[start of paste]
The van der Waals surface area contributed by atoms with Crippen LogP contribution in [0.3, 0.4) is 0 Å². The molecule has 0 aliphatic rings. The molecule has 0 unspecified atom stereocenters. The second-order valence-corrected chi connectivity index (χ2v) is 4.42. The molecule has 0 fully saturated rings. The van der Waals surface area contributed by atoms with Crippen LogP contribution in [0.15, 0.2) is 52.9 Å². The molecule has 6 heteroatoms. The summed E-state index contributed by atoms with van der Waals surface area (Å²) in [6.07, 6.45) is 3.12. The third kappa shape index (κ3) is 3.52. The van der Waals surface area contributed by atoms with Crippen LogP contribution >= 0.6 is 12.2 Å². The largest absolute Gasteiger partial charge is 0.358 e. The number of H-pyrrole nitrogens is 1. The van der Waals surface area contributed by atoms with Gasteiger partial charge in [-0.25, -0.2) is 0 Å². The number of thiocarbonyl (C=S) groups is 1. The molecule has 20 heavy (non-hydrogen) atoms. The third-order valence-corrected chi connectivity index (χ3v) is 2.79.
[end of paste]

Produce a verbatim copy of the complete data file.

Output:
The van der Waals surface area contributed by atoms with Crippen LogP contribution in [0.3, 0.4) is 0 Å². The molecule has 0 aliphatic rings. The molecule has 0 unspecified atom stereocenters. The second-order valence-corrected chi connectivity index (χ2v) is 4.42. The molecule has 0 fully saturated rings. The van der Waals surface area contributed by atoms with Crippen LogP contribution in [0.15, 0.2) is 52.9 Å². The molecule has 6 heteroatoms. The summed E-state index contributed by atoms with van der Waals surface area (Å²) in [6.07, 6.45) is 3.12. The third kappa shape index (κ3) is 3.52. The van der Waals surface area contributed by atoms with Crippen LogP contribution >= 0.6 is 12.2 Å². The largest absolute Gasteiger partial charge is 0.358 e. The number of H-pyrrole nitrogens is 1. The van der Waals surface area contributed by atoms with Gasteiger partial charge in [-0.25, -0.2) is 0 Å². The number of thiocarbonyl (C=S) groups is 1. The molecule has 20 heavy (non-hydrogen) atoms. The third-order valence-corrected chi connectivity index (χ3v) is 2.79.